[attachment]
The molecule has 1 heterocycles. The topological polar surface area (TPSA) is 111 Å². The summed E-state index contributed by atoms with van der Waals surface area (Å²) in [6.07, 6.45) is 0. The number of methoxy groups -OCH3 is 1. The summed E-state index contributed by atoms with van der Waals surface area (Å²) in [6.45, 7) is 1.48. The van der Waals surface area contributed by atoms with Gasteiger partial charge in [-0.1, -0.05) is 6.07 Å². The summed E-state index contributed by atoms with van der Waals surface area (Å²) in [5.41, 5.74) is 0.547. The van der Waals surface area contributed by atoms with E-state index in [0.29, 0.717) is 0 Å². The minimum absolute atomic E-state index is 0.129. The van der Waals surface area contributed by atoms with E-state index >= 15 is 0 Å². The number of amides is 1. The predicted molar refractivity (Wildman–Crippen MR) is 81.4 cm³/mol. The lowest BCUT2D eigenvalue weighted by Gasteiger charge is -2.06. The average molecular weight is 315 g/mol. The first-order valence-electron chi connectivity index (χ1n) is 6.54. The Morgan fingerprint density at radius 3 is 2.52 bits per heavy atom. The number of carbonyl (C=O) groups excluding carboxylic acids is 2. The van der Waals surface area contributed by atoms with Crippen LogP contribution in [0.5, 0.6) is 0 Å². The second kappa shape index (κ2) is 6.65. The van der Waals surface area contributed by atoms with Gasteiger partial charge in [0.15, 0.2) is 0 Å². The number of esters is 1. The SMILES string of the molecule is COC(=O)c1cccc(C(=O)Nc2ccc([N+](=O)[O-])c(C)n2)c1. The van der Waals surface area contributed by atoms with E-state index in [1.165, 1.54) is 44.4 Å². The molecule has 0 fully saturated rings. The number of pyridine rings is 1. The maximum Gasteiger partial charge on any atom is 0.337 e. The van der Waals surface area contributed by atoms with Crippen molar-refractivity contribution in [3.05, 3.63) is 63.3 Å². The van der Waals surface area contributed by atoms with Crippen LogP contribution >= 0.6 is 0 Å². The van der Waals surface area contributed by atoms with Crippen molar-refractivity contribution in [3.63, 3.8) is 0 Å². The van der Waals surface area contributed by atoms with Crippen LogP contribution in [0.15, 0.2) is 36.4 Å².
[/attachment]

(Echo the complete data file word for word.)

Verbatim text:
The molecule has 1 heterocycles. The topological polar surface area (TPSA) is 111 Å². The summed E-state index contributed by atoms with van der Waals surface area (Å²) in [6.07, 6.45) is 0. The number of methoxy groups -OCH3 is 1. The summed E-state index contributed by atoms with van der Waals surface area (Å²) in [6.45, 7) is 1.48. The van der Waals surface area contributed by atoms with Gasteiger partial charge in [-0.1, -0.05) is 6.07 Å². The summed E-state index contributed by atoms with van der Waals surface area (Å²) in [5.41, 5.74) is 0.547. The van der Waals surface area contributed by atoms with E-state index in [0.29, 0.717) is 0 Å². The minimum absolute atomic E-state index is 0.129. The van der Waals surface area contributed by atoms with E-state index >= 15 is 0 Å². The number of amides is 1. The predicted molar refractivity (Wildman–Crippen MR) is 81.4 cm³/mol. The lowest BCUT2D eigenvalue weighted by Gasteiger charge is -2.06. The average molecular weight is 315 g/mol. The first-order valence-electron chi connectivity index (χ1n) is 6.54. The Morgan fingerprint density at radius 3 is 2.52 bits per heavy atom. The number of carbonyl (C=O) groups excluding carboxylic acids is 2. The van der Waals surface area contributed by atoms with Crippen LogP contribution in [0.5, 0.6) is 0 Å². The second kappa shape index (κ2) is 6.65. The van der Waals surface area contributed by atoms with Gasteiger partial charge in [0.15, 0.2) is 0 Å². The number of esters is 1. The SMILES string of the molecule is COC(=O)c1cccc(C(=O)Nc2ccc([N+](=O)[O-])c(C)n2)c1. The van der Waals surface area contributed by atoms with E-state index in [1.165, 1.54) is 44.4 Å². The molecule has 0 fully saturated rings. The number of pyridine rings is 1. The maximum Gasteiger partial charge on any atom is 0.337 e. The van der Waals surface area contributed by atoms with Crippen molar-refractivity contribution in [3.05, 3.63) is 63.3 Å². The van der Waals surface area contributed by atoms with Crippen LogP contribution >= 0.6 is 0 Å². The van der Waals surface area contributed by atoms with Crippen molar-refractivity contribution in [3.63, 3.8) is 0 Å². The van der Waals surface area contributed by atoms with Crippen LogP contribution in [0.15, 0.2) is 36.4 Å².